The headline from the world of politics and economics today seems fairly self-evident: in the wake of the House of Representative's failure to pass a bailout package for Wall Street, the Dow dropped by the largest point margin in any single day in history.
But that number told only half the story. Indeed, much of what transpired on Wall Street and in the halls of politics put a bookend on what now seems to the final - poor - chapter of the Bush administration's economic record.
On Monday, the Dow finished lower than when George W. Bush assumed the presidency: 10,587.59 on January 19, 2001 compared to 10,365.45 at its close on September 29, 2008.
NASDAQ, the American stock exchange, too, was lower now than it was when Bush took office: 2770.38 on January 19, 2001 compared to 1983.73 on September 29, 2008. The dollar exchange with the Euro was lower than when Bush was elected: 1.068 on January 19, 2001 compared to .695 on September 29, 2008.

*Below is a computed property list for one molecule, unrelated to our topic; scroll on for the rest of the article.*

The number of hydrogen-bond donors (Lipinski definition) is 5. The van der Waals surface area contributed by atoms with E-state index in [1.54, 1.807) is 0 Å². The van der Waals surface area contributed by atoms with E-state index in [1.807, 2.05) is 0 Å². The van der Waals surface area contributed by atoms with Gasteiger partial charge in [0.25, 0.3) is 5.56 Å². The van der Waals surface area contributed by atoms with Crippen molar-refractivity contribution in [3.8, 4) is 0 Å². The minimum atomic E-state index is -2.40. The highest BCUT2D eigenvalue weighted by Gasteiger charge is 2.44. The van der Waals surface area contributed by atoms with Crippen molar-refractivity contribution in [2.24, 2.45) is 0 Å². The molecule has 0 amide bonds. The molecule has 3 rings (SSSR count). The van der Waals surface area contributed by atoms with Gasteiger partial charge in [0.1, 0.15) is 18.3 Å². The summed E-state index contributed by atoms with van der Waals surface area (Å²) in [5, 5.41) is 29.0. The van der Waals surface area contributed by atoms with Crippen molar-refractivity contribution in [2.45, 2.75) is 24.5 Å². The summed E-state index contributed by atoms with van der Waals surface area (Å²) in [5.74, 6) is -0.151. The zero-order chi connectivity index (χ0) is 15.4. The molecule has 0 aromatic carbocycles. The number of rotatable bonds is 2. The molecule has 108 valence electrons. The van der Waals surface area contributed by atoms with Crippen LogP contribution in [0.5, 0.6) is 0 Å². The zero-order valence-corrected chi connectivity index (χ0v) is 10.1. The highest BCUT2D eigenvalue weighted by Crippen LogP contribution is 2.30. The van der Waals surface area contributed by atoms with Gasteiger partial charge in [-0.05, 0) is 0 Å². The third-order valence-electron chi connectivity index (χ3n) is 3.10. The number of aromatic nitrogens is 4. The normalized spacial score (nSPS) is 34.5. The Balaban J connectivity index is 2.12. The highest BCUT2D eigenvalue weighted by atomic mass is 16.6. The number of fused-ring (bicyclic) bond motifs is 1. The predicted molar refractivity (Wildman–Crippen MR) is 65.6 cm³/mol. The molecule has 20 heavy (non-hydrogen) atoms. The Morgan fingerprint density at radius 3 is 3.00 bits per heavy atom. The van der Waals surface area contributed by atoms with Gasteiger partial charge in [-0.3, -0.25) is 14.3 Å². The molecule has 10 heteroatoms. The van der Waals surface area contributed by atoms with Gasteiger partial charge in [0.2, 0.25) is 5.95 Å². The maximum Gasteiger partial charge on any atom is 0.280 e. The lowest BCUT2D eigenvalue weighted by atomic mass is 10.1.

Some things have risen, but not the good economic indicators. The Consumer Price Index was at 175 on January 19, 2001 and 219 by September 29, 2008. Unemployment, meanwhile, stood at 4.2 percent when Bush came into power. Today, it is at 6.1 percent.
"It's a striking phenomenon," said Robert Shapiro, undersecretary of commerce during the Clinton White House years. "The reckless negligence and mismanagement of the country's financial markets by the White House, the Treasury and the Fed over the last several years has now produced a crisis that has wiped out all of the increase in the market value of America's companies from five years of record corporate profits, strong productivity gains, and reasonable growth. Bush has now run the table on presidential failure."
UPDATE: Dean Baker, co-director of the Center for Economic and Policy Research, doesn't disagree with the idea that the economy's struggles are evidence of Bush's failure. He just doesn't think the DOW's fall is the proper measurement.
"I actually consider it a plus,' he said of the tumble. "he stock market was still in a bubble when Bush took office. there is no public interest in an over-valued stock market. We have about 20,000 real measures that we can use to show how bad the economy has performed under President
Bush, the Dow is not one of them.
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